Salima Vellani, CEO and founder of Kbox Global, considers how data could help the UK’s ailing hospitality sector
These are worrying times for the global hospitality industry. Most venues have faced either a catastrophic drop-off in custom, reduced capacity due to social distancing requirements, or intermittent closure due to local lockdown restrictions.
Proprietors are already finding new ways to make their businesses profitable, even when socialisation is at a standstill, when dining out is off the menu, or when travel and tourism are being talked about in the past tense.
The hospitality industry is traditionally slow to embrace new technologies, believing the answer can be found in the kitchen, among staff, ingredients, and promotions. However, the answers to the current challenges are powered by data.
Getting in on the delivery game
With regulations being relaxed and allowing venues to move into food delivery without the paperwork, more and more venues are looking at how they can enter the rapidly growing online food delivery market, putting their commercial kitchens to better use while the rest of the business is laid up.
On the face of it, packaging up an existing menu for home delivery may look like a smart move – particularly given the rise of tech platforms such as Uber Eats and Deliveroo, which allow an upload of a menu and deliveries commencing within days. But, the rules of the delivery game are very different to on-premises dining.
Speed and convenience are the top customer priorities. Premium pricing won’t resonate, because delivery audiences care less about heritage or a chef’s credentials. Even if the restaurant used to attract audiences from far afield, this won’t be true of a delivery proposition. The average delivery kitchen serves just a 2-4 mile radius, and local competition will be intense.
A delivery-first mind -set and offering delivery first brands are required to secure that potential new revenue stream.
Re-thinking the kitchen
It is really difficult to make money if your kitchen is only geared up to serve a single food brand and a single menu. With the help of new technology and training processes, it’s possible to quickly and easily reorganise the kitchen to serve up multiple food brands and menus for external delivery – with absolutely no impact on what’s being offered in the venue itself.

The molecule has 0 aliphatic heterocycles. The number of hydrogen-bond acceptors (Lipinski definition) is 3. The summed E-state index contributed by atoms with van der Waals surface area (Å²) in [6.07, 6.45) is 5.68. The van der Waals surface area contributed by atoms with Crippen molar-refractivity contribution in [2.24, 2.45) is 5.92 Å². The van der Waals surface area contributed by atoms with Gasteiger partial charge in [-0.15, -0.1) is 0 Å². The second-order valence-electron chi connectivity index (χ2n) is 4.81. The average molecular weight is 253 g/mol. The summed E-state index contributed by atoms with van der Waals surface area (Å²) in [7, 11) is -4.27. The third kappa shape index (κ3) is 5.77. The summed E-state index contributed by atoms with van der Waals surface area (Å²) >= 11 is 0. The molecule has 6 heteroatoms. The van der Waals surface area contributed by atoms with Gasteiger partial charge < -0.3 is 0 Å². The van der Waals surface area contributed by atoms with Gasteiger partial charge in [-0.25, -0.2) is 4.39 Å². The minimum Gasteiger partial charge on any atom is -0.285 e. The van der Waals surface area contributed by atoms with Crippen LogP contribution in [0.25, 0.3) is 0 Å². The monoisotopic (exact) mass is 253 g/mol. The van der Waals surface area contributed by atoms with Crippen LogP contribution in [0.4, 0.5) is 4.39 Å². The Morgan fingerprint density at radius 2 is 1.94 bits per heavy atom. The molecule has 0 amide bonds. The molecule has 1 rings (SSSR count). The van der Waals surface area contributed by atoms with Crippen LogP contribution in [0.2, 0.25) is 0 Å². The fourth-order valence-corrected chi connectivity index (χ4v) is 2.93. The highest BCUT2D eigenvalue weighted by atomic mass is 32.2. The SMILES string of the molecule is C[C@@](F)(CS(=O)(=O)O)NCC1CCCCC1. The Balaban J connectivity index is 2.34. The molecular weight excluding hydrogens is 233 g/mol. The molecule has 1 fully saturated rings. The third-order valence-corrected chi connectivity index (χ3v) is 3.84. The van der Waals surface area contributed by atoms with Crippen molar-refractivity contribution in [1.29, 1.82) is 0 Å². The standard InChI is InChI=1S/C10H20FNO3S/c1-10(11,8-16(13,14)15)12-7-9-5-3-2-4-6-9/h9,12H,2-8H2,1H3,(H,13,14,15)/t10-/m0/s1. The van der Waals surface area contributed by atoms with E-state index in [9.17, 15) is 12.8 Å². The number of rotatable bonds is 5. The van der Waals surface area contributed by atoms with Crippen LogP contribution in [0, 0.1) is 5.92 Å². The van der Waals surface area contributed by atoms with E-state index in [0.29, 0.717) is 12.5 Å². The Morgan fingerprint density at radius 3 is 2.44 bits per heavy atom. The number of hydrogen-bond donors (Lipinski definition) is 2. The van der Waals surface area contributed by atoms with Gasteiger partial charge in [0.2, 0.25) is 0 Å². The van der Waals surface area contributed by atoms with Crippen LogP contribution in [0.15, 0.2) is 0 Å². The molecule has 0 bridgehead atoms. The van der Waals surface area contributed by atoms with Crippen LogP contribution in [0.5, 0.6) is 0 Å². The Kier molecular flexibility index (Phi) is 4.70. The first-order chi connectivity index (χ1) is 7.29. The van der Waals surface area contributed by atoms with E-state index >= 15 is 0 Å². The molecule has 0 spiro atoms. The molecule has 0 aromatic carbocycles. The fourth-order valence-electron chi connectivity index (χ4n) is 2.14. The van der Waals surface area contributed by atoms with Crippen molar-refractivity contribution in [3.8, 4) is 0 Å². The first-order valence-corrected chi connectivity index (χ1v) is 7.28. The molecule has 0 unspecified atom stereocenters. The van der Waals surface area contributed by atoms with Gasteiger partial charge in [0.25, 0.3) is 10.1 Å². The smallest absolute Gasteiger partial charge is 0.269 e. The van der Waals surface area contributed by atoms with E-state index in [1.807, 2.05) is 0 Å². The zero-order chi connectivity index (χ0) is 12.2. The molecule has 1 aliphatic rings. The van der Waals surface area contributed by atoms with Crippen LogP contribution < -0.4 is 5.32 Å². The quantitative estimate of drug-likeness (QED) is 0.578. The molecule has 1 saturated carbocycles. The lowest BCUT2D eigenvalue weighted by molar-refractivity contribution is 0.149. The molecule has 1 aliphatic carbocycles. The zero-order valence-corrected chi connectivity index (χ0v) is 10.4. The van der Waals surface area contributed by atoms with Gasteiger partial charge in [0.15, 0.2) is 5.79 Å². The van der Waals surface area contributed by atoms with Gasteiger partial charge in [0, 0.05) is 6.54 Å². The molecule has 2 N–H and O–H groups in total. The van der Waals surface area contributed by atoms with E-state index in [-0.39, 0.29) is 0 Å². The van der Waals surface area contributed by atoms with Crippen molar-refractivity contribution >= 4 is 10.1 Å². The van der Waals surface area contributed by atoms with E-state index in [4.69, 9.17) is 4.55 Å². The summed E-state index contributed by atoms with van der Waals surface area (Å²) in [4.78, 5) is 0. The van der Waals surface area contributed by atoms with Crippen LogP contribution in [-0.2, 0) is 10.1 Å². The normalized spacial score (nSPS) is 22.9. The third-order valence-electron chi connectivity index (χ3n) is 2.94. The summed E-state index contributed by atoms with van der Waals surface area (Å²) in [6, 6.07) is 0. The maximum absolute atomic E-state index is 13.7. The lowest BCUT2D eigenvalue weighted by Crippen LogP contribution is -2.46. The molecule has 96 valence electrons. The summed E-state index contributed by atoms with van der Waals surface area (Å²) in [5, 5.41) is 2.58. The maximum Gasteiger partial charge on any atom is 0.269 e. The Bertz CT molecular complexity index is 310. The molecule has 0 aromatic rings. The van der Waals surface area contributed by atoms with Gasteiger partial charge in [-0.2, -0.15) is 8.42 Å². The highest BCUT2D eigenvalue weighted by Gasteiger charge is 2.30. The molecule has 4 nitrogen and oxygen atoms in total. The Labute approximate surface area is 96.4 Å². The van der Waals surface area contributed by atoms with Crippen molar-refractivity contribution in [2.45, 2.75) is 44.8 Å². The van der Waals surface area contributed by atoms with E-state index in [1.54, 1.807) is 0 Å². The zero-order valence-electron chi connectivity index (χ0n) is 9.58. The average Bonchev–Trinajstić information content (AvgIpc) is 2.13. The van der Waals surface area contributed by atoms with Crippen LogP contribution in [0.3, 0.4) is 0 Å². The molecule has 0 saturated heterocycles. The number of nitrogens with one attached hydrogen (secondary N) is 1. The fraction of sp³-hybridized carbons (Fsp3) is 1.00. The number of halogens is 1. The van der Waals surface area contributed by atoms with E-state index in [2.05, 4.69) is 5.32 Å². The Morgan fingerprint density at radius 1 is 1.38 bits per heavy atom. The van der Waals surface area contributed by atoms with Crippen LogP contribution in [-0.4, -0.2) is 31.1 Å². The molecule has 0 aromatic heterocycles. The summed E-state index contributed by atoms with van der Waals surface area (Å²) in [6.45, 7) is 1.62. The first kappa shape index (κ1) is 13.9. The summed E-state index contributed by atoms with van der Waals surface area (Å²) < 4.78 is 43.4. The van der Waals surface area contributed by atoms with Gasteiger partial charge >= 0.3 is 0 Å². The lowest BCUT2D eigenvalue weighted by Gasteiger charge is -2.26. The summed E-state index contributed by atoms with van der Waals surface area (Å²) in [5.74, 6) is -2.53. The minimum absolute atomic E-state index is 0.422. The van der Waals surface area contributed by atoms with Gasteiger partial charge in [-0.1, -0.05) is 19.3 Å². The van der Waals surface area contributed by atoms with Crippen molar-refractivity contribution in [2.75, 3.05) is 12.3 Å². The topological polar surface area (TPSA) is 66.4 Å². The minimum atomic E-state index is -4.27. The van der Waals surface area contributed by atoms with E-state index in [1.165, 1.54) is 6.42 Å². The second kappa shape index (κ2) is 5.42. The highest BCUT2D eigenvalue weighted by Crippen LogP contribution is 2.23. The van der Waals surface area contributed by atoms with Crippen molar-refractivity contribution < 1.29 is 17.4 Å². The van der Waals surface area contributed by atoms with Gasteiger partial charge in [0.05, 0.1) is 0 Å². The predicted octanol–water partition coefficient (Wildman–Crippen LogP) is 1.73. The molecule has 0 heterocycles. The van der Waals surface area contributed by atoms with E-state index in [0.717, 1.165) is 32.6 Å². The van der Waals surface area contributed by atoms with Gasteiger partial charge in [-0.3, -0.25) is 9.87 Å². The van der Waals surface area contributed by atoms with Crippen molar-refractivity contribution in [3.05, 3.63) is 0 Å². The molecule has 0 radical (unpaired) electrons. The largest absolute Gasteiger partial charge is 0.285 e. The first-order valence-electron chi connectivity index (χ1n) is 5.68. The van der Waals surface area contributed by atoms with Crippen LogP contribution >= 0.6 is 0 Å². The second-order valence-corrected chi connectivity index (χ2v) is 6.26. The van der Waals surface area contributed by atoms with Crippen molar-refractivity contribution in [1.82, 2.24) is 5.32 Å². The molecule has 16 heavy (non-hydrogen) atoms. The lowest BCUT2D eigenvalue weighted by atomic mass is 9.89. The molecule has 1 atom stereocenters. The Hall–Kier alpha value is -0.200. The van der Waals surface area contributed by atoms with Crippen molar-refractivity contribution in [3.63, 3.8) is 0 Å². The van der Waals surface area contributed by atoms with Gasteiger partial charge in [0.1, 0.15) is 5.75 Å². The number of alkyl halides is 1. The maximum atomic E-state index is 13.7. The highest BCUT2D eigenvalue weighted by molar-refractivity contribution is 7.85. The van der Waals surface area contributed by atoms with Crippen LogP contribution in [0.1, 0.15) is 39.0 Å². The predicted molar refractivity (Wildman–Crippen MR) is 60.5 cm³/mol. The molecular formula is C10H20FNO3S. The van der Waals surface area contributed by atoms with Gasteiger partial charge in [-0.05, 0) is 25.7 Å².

Offering an array of food brands means that you can reach a far wider audience within your local area. And, if you choose complementary types of cuisine, you can make far better use of both your kitchen equipment and your kitchen team.
Food delivery technology exists and is transforming the way kitchens are running, by fully optimising the facilities and staff time. The technology can seamlessly integrate the inventory management systems with the leading online delivery platforms, so that the kitchen can start taking delivery orders as soon as staff are ready.
Let the data be your guide
The technology is imperative because it goes so much further than initial set up. Another feature of delivery consumer is their expectation of new tastes and trends, and propensity to switch to another evening as their likely takeaway night. In short, once underway with a multi-brand delivery operation, only by knowing how each brand and each menu item is performing will operators be able to run efficiently, to pivot, adapt and tweak. Ultimately, adaptation is crucial to continue to profit.
Machine learning, using data to understand customers’ ordering habits so that you can continually refine your delivery offering is how to continue to optimise the kitchen. The technology will allow a cross-referencing of one’s own data against broader food delivery and demographic datasets to get a complete picture of the local market and ensure that changing tastes and preferences are noted.
The technology does the legwork, and produces clear, instructional insights about how to evolve the offering on an item-by-item basis. In the delivery arena it’s the food brands that are sacrosanct, not the kitchens, meaning that changes can be made swiftly, with no negative impact on the kitchen or proprietor’s reputation.
The hospitality industry needs to diversify revenues and protect livelihoods, for post-Covid and beyond. It is food technology and data that will deliver success for those moving into the online delivery market for the first time.
It’s time to rethink the kitchen for the delivery-first age.